Marsy’s Law Victimizes the Accused
Marsy's Law brings too much passion to victims in what should be a dispassionate process.
November 4, 2019
The opinions expressed in this article are the student’s and do not necessarily reflect Boyertown Senior High’s administration’s opinions or the opinion of the district, nor the Superintendent or School Board.
Tomorrow, Pennsylvanians will be voting on whether or not we should adopt Marsy’s Law – a prospect which is unconstitutional and violates our voters’ rights.
Marsy’s Law is an amendment of California’s state constitution which grants victims of crime 17 additional rights in the judicial process.
The amendment is named after Marsy Nicholas, who was murdered by her ex-boyfriend in California. He was granted life in prison with the possibility of parole, and the family of Marsy dreaded the possibility of his parole, and such dread would result in the inception of the constitutional amendment.
The law has spread like wildfire across the United States, being passed in Montana, Illinois, Ohio, and in its journey from the West to the East Coast, it has met Pennsylvania. But the introduction of this law to Pennsylvania does not just raise constitutional questions, but violates the state constitution in its entirety.
This isn’t to say that victims’ rights don’t matter – but rather that we shouldn’t remove the rights of the accused for them.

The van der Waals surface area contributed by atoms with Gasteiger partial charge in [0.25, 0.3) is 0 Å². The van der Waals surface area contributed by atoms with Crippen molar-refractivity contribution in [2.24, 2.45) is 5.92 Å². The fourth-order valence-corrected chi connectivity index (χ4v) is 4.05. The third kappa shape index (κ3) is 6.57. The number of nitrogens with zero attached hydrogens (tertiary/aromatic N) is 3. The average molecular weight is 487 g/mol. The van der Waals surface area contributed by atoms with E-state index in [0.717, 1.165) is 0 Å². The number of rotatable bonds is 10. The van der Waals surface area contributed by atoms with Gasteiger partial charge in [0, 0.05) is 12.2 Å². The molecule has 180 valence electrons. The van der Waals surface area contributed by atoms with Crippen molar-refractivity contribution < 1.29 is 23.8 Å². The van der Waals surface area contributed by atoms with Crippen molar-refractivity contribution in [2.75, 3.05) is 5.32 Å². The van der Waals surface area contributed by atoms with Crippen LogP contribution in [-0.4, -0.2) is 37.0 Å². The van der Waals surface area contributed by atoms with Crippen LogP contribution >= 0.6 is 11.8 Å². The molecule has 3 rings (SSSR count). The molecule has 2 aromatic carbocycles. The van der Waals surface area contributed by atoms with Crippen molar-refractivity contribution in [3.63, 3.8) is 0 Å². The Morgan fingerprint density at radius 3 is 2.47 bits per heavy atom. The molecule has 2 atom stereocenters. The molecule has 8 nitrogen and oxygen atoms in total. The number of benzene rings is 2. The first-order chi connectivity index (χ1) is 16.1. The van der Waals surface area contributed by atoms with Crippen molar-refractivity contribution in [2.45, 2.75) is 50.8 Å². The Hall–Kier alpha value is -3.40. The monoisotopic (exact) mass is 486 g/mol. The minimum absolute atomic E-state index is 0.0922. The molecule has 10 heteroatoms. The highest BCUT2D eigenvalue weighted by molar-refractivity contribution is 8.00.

Marsy’s Law promises “co-equal” rights for the accused and victims, while blatantly ignoring the purposes of protection for the accused. Those accused in court are fiercely protected by the constitution because our country stands on “innocent until proven guilty,” and victims are entitled to recovery from the crime but not a removal of the accused’s government-granted rights. Marsy Nicholas’ fate was a tragedy, but Marsy’s Law presents a problem to Pennsylvania.
It is redundant and ambiguous.
Pennsylvania state law already has the “Pennsylvania’s Crime Victims Act,” which protects victims in the valid ways that Marsy’s Law seeks to (such as protection from any defendant intimidation) without crippling the concept of parole. In fact, Marsy’s Law’s fails to even protect victims in the way in which it seeks – it does not grant greater regulation of parole boards nor does it offer more rigorous informing of victims the upcoming parole of the accused, and it fails to even offer victims the capacity to sue counties or states for such negligence.
Not only does Marsy’s Law judicially fail at protecting the accused – it fails to protect the victims as well.
The law’s ambiguity is now called into question.
South Dakota had to re-amend their amendment two years after passing Marsy’s Law due to the judicial complications of legislature that is swollen with ambiguity.
As for North Dakota, Marsy’s Law is estimated to cost taxpayers $2 million dollars per year. Pennsylvanian tax money needs to go into more than parole hearings.
The most alarming of Marsy’s Law’s infractions, however, is the fact that it entirely violates Pennsylvania’s state constitution. It creates fifteen constitutional rights for victims and impacts eight sections of the state constitution. Making this many changes in a single amendment is known as “logrolling,” and the compilation of so many potential impacts to Pennsylvania’s law into a single vote is a potential legal catastrophe.
Pennsylvanian legislators have a duty, and that is to revise Pennsylvania state law to provide better care and support for victims of crime in the state. The introduction of Marsy’s Law is nothing short of lazy band-wagoning, and only seeks to further punish the accused and put into question whether anyone in the United States is innocent until proven guilty after the adopting of Marsy’s Law.
For the sake of our taxes, our rights, and our state’s constitution, vote against Marsy’s Law tomorrow.